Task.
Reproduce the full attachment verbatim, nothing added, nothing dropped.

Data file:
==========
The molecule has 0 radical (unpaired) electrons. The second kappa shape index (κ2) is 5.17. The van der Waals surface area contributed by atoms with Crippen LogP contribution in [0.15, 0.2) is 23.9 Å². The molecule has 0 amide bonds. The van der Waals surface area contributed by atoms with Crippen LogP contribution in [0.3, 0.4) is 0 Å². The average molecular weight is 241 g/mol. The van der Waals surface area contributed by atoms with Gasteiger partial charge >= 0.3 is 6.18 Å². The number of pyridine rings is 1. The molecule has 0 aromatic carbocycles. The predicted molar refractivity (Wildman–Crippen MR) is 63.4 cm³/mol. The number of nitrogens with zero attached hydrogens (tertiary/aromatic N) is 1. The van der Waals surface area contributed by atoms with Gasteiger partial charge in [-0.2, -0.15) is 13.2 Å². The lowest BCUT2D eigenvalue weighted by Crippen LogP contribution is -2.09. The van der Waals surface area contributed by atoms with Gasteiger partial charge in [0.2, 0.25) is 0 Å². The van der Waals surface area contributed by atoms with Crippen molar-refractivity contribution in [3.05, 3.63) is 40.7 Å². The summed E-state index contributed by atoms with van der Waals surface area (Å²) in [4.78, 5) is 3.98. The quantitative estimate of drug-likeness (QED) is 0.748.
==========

The molecule has 0 radical (unpaired) electrons. The second kappa shape index (κ2) is 5.17. The van der Waals surface area contributed by atoms with Crippen LogP contribution in [0.15, 0.2) is 23.9 Å². The molecule has 0 amide bonds. The van der Waals surface area contributed by atoms with Crippen LogP contribution in [0.3, 0.4) is 0 Å². The average molecular weight is 241 g/mol. The van der Waals surface area contributed by atoms with Gasteiger partial charge >= 0.3 is 6.18 Å². The number of pyridine rings is 1. The molecule has 0 aromatic carbocycles. The predicted molar refractivity (Wildman–Crippen MR) is 63.4 cm³/mol. The number of nitrogens with zero attached hydrogens (tertiary/aromatic N) is 1. The van der Waals surface area contributed by atoms with Gasteiger partial charge in [-0.2, -0.15) is 13.2 Å². The lowest BCUT2D eigenvalue weighted by Crippen LogP contribution is -2.09. The van der Waals surface area contributed by atoms with Gasteiger partial charge in [0.2, 0.25) is 0 Å². The van der Waals surface area contributed by atoms with Crippen molar-refractivity contribution in [3.05, 3.63) is 40.7 Å². The summed E-state index contributed by atoms with van der Waals surface area (Å²) in [4.78, 5) is 3.98. The quantitative estimate of drug-likeness (QED) is 0.748.